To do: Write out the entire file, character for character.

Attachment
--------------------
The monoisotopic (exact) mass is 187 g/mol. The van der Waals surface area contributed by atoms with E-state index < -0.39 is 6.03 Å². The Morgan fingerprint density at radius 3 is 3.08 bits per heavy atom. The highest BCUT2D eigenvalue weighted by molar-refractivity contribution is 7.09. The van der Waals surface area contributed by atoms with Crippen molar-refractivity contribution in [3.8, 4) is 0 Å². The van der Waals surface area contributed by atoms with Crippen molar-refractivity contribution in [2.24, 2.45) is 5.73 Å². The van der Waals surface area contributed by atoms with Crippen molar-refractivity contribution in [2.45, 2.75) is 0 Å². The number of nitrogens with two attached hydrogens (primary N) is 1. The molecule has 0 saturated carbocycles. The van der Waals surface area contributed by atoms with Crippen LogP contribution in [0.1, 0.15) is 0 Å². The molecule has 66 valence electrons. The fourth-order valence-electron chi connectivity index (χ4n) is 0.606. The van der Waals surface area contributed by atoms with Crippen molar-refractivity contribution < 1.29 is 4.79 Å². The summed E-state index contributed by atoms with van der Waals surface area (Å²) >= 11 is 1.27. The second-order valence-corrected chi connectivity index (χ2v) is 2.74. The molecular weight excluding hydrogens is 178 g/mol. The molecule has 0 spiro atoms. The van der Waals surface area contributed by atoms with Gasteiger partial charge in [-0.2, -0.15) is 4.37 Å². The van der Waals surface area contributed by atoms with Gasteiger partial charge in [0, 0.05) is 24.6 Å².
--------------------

The monoisotopic (exact) mass is 187 g/mol. The van der Waals surface area contributed by atoms with E-state index < -0.39 is 6.03 Å². The Morgan fingerprint density at radius 3 is 3.08 bits per heavy atom. The highest BCUT2D eigenvalue weighted by molar-refractivity contribution is 7.09. The van der Waals surface area contributed by atoms with Crippen molar-refractivity contribution in [3.8, 4) is 0 Å². The van der Waals surface area contributed by atoms with Crippen molar-refractivity contribution in [2.24, 2.45) is 5.73 Å². The van der Waals surface area contributed by atoms with Crippen molar-refractivity contribution in [2.45, 2.75) is 0 Å². The number of nitrogens with two attached hydrogens (primary N) is 1. The molecule has 0 saturated carbocycles. The van der Waals surface area contributed by atoms with Crippen LogP contribution in [0.1, 0.15) is 0 Å². The molecule has 66 valence electrons. The fourth-order valence-electron chi connectivity index (χ4n) is 0.606. The van der Waals surface area contributed by atoms with Crippen molar-refractivity contribution < 1.29 is 4.79 Å². The summed E-state index contributed by atoms with van der Waals surface area (Å²) >= 11 is 1.27. The second-order valence-corrected chi connectivity index (χ2v) is 2.74. The molecular weight excluding hydrogens is 178 g/mol. The molecule has 0 spiro atoms. The van der Waals surface area contributed by atoms with Gasteiger partial charge in [-0.2, -0.15) is 4.37 Å². The van der Waals surface area contributed by atoms with Gasteiger partial charge in [0, 0.05) is 24.6 Å².